That, friends, is the tail end (trust me, it looked much jucier in its early days) of a mysterious and painful armpit rash that came out of nowhere and responded to nothing but time- time and a break away from my new, all natural deodorant. Having diagnosed myself with everything from eczema to cancer (thanks Webmd) I eventually settled on hives and/or allergic reaction. But Toms of Maine, you were supposed to be free of heavy metals and scary chems and (in this case) even fragrance! You were made with tears of joy cried from massaged and grass-fed cows or some other such miracle substance, right? Further internetting revealed that rashes from Toms of Maine’s deodorant are not super common, but also not totally unheard of. The next couple of months found me holed up at my computer, icepacks in my pits, looking for any sort of all natural, cruelty-free and fragrance-free deodorant with high recommendations from my fellow sweaty/rashy-folk. This search led me to another moment of self-realization-
I am cheap as shit.

fancyassdeodorantSo, faced with either supporting an industry who made me feel icky, oozing sores or spending fourteen donuts worth of dollars on deodorant, I decided what the hell, maybe I could make my own? After a bit of research, online and off, I found a recipe which, in addition to being cheap, seemed fairly easy as well. The original site has, alas gone down, but the recipe looks something like this:


In a small jar, combine 4 Tablespoons of coconut oil, 3 Tablespoons of cornstarch or arrowroot and 3 teaspoons of baking soda. (note: if you find this is ineffective, up the amount of baking soda. If you find this too harsh, decrease the baking soda) Microwave jar for 30 seconds at a time until the coconut oil is melted. Stir to combine everything, and let cool until solid again. To use, swipe a bit onto your finger and schmear into your pits. In the summer, or if you live in a hot climate, you may find the deodorant reverting to a liquid state. Either store in the fridge or just know that you’ll have to wait a few minutes between application and putting on a shirt. 

And that’s it. You can add fragrance or bees wax or the blood of a virgin to yours to make it extra smelly or solid or imbue it with powers, or you can use magic to somehow finagle it into an empty roll on deodorant container, but, should you wish to put forth the barest minimum of effort for satisfactory results, this is it. I’ve used this deodorant recipe for well over a year now and not only have I had no complaints, smell-wise, it also has not given me a rash so far.****

Success is how you define it. I define it “Not rashy, so far.”

Go forth and sweat!

*Suggestions for a shorter and/or catchier title welcome.
**In some ways, it’s nice to know body-shaming in advertising isn’t a new phenomenon. In others, it’s entirely depressing.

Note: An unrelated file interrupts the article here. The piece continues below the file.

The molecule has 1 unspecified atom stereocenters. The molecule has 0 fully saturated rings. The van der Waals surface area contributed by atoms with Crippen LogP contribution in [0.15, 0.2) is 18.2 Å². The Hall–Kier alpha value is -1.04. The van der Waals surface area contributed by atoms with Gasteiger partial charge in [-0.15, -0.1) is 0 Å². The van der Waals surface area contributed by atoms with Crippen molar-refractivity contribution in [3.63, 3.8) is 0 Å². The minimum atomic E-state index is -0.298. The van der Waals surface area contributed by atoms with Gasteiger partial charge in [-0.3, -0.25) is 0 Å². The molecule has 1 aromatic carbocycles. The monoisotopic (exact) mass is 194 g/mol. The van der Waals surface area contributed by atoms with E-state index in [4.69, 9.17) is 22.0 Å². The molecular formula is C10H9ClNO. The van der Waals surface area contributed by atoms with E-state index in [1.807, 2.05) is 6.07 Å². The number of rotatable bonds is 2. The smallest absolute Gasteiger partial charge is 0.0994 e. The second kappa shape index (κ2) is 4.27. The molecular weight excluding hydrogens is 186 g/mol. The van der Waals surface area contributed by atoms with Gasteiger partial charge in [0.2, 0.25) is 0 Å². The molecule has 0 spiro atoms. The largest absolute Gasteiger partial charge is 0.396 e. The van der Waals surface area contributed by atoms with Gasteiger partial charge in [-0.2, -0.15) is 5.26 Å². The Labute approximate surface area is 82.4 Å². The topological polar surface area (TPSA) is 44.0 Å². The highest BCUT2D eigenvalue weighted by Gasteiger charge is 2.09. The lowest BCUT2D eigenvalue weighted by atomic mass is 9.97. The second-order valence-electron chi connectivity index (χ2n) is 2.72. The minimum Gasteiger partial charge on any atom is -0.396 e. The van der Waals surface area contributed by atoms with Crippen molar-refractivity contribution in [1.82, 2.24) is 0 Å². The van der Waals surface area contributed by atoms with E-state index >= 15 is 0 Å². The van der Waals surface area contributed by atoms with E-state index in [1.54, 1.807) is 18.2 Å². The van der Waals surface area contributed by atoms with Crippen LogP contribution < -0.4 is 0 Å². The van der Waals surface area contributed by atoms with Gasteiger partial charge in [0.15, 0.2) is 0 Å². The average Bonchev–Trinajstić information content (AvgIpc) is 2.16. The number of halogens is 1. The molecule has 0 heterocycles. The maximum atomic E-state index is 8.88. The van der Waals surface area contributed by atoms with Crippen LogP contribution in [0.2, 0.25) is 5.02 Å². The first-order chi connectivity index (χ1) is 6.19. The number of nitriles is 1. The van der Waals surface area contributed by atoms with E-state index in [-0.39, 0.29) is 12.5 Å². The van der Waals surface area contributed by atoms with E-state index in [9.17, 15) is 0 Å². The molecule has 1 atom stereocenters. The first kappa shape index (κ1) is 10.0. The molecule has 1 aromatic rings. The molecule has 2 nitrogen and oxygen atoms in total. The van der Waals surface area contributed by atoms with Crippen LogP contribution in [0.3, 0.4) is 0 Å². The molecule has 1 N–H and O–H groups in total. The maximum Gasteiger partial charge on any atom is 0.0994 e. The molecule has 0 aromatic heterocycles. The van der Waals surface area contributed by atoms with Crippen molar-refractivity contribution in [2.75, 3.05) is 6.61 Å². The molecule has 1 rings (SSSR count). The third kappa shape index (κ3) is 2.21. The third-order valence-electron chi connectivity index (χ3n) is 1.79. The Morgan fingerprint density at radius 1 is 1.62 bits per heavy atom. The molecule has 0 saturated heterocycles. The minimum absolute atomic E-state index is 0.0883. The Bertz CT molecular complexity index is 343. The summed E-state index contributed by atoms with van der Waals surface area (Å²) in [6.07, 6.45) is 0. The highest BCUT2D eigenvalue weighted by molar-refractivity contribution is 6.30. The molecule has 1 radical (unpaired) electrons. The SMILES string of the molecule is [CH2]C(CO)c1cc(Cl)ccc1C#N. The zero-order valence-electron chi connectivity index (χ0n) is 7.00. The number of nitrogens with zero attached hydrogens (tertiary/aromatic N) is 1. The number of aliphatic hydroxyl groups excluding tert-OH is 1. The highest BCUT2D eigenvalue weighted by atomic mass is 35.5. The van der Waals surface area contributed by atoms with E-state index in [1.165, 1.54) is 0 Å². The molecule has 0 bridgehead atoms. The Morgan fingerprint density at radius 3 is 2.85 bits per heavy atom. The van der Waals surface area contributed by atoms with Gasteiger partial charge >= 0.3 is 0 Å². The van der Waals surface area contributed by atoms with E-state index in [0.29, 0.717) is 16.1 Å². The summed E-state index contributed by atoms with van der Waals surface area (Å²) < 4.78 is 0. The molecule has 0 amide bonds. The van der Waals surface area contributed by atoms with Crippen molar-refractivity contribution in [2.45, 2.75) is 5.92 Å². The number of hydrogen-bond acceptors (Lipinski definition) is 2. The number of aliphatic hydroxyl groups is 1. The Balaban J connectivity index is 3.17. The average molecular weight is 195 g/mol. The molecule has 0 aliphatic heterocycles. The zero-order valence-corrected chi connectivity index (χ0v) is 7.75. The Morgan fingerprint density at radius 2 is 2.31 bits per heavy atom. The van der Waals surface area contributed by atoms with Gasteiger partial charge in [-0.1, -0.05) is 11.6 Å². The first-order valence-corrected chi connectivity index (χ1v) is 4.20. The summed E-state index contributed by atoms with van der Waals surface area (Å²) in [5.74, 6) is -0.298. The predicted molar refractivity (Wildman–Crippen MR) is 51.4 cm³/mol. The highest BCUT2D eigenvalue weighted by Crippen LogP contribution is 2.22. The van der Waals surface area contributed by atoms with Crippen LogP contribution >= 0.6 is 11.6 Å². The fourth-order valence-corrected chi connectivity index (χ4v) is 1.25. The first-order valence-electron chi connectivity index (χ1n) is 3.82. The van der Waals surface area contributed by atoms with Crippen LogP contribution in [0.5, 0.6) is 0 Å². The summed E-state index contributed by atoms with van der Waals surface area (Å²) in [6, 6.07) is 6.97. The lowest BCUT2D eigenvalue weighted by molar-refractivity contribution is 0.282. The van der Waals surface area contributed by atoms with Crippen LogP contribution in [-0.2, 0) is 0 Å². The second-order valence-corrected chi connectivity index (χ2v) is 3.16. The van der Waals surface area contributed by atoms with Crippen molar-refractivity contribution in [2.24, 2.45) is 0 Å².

***…but more on this later.
****DISCLAIMER: I am in no way a physician, dermatologist, beautician/etc. These are recipes which I’ve tried and while they work for me, they may not work for you. This may be because your skin/hair/pits are different from mine or because your ingredients are from a different source or hell, because the moon is gibbous over Capricorn- I don’t know. I went to art school. If something’s not working for you, use common sense- either tweak it a bit or quit using entirely.

Traveled down the road and back again (waiting for the paint to dry)

This Friday I had a completely lovely day off. Payday, a bike ride around Grandview

Grandview Ave.

(completely for fun- no angry motorists or long hours at the APCMAB to face at the end), got a SECOND library card at the Grandview library (that’s right. Two library cards. Fear and tremble at my awesome borrowing privileges), and had some of * Jenis blackberry sweetcorn ice cream AND finished the third and final installment in the Star Wars trilogy I’ve been reading.

Oh wholly craft.

I als0 went to my first art opening here in Columbus, at Wholly Craft!, which, still makes me laugh inside every time I pass it. (Mostly because in my head I say it with a strange pseudo-swedish accent for some reason…?) The store is fantastic and filled with the kind of wonderfully awkward crafty things necessary to my life, such as bacon magnets, aprons with attached beer cozies, and gender-bending paper dolls.

The show itself, put on by CAW:Creative Arts of Women, was all about the right to vote (holla!). I stumbled across an article about the group and the show in The Other paper the night before and having done some googling decided a) I wanted to be their friend and b) I wanted to go to see the advertised performances if nothing else.

My notes/doodle from the evening before say it all:

social anxiety: 1
deodorant: -10

Still, the performances were worth going for.The second was just plain fun, involving a rendition of “Thank You for Being a Friend” as sung by Tina Turner, Elphaba, Betty Paige, Joan of Arc and Adam Sandler’s ‘Lunch Lady.’ The first was a dance piece by Coco Loupe, and was worth the entire awkward, sweaty mess of an evening. It all took place in the storefront window on the left, making me think about display, image, ‘for sale.’

I’ve read/seen several videos of ephemeral art, but it was way different in person. The interaction for the audience for one, but also the weird way in which Coco became both a person and an object during the performance. I’ve been thinking a lot about performance, especially the past year, and it was pretty grand to see a piece in person. Definitely got a few of the ideas that’ve been in my brain percolating.

And speaking of performance, I highly recommend you check out Marina Abramovic– ‘grandmother of performance art,’ maker of beautiful things and moments and all around bad-ass.

And in work related news, customer confidence hit a new high today when a gentleman doubted my ability to count past four.

*seriously, if you only go one place in Columbus, please let it be Jenis. It’s beyond good. And they do good things. And they always play good music. And I love them.